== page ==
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I am implementing an Oracle System to store event alerts from an application so I guess all the schema, database design will be handled by the application through a sript.

I am new to Database design, what are the top 5 design decisions which need to be made when implementing a database?

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migrated from serverfault.com Jun 28 '11 at 11:53

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You're new to databases and starting out with Oracle? Good luck with that... –  growse Jun 28 '11 at 11:09
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@Growse: from an end-user point of view Oracle is a much better choice than say MySQL or SQL Server - although I would prefer to start with PostgreSQL. Oracle might be harder to administer than e.g. MySQL but it does offer a lot more features. And is closer to the SQL standard than MySQL or SQL Server - think of the string concatenation operator or the quoting mess in MySQL –  a_horse_with_no_name Jul 1 '11 at 11:34

3 Answers 3

General database design and database design on a particular platform are very similar but there are important and distinct differences. When designing a database you need to familiarize yourself with the concepts of normalization and de-normalization. A normalized database (typically 3rd Normal Form) are preferable for databases that will be handling transactional type applications. These are referred to as OLTP, or Online Transaction Processing, systems. I'm a SQL Server guy myself so I have practices that are specific and preferable to my platform. You may want to go check out http://www.infoadvisors.com as they specialize in data modeling. They are good resource for all things data modeling, which is something else you'll need to study up on.

If you use Twitter, I suggest following Karen Lopez (@datachick) as she works for InfoAdvisors and is one of the leading experts in data modeling. Also make use of the #sqlhelp hashtag if you have quick questions you need answered.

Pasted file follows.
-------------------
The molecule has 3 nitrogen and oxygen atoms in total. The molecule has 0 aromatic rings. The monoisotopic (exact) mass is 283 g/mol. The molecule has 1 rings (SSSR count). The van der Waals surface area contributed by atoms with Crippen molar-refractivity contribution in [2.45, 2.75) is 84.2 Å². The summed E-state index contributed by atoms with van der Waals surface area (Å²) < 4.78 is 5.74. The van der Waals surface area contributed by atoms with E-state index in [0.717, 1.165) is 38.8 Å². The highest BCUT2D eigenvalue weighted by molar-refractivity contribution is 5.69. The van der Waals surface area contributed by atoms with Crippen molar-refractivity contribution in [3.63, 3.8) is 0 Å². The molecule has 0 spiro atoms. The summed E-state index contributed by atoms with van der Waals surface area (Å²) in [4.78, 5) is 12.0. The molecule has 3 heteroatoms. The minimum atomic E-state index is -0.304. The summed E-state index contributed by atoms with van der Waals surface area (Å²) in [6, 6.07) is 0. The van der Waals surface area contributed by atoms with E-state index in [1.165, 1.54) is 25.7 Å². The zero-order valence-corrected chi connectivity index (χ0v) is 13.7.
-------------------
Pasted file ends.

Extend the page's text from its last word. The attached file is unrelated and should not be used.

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As @SQLChicken states, a good data model is a very important start to have for stable, consistent, extensible and scalable databases.

After you have a logical model, the next step is implementation of the logical model in the target RDBMS. There are many important considerations and actions that are required to do this. For example, depending on the anticipated size of your database, you may decide that certain structures should be de-normalized for performance reasons but this decision should be made carefully, with the implications fully considered. Other considerations:

  • If you haven't done so already, decide on a naming standard/convention. Name your objects in a consistent way. Take time to define each object such as tables and columns in the database by adding a comment to each.
  • Define your table primary keys, foreign keys, data constraints, and indexes. Indexes can be added later, so don't worry about getting them all up front. The need for them tends to become apparent over time ;-)
  • Define views of data that may be useful for reports, ad-hoc queries, etc.
  • Minimize trigger use - these can be expedient, but have many pitfalls.

By no means is this list exhaustive. Become familiar with the (voluminous) Oracle documentation.

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Have a solid development methodology and toolset: an iterative approach; test framework; source control and builds; continuous integration; development standards; templates... and of course a team that understands how to use these things. Designing and implementing the development methodology are the first steps to designing a successful database.

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